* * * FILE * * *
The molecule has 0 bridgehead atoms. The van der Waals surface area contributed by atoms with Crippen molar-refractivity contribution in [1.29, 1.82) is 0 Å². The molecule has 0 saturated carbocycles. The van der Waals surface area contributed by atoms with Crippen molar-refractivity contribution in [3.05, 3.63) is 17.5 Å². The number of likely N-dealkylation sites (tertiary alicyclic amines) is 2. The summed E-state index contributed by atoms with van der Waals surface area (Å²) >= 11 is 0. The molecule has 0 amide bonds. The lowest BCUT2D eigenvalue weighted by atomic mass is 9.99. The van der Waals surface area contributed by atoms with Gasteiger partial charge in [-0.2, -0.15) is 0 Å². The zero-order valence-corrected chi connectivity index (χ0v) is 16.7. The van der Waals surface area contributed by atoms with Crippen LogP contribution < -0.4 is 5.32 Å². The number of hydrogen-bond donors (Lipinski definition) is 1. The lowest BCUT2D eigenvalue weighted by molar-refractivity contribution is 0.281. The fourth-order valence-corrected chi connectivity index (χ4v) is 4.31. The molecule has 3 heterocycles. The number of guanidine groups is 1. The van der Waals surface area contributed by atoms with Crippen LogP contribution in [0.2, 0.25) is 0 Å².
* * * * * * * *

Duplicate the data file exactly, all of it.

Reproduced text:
The molecule has 0 bridgehead atoms. The van der Waals surface area contributed by atoms with Crippen molar-refractivity contribution in [1.29, 1.82) is 0 Å². The molecule has 0 saturated carbocycles. The van der Waals surface area contributed by atoms with Crippen molar-refractivity contribution in [3.05, 3.63) is 17.5 Å². The number of likely N-dealkylation sites (tertiary alicyclic amines) is 2. The summed E-state index contributed by atoms with van der Waals surface area (Å²) >= 11 is 0. The molecule has 0 amide bonds. The lowest BCUT2D eigenvalue weighted by atomic mass is 9.99. The van der Waals surface area contributed by atoms with Gasteiger partial charge in [-0.2, -0.15) is 0 Å². The zero-order valence-corrected chi connectivity index (χ0v) is 16.7. The van der Waals surface area contributed by atoms with Crippen LogP contribution < -0.4 is 5.32 Å². The number of hydrogen-bond donors (Lipinski definition) is 1. The lowest BCUT2D eigenvalue weighted by molar-refractivity contribution is 0.281. The fourth-order valence-corrected chi connectivity index (χ4v) is 4.31. The molecule has 3 heterocycles. The number of guanidine groups is 1. The van der Waals surface area contributed by atoms with Crippen LogP contribution in [0.2, 0.25) is 0 Å².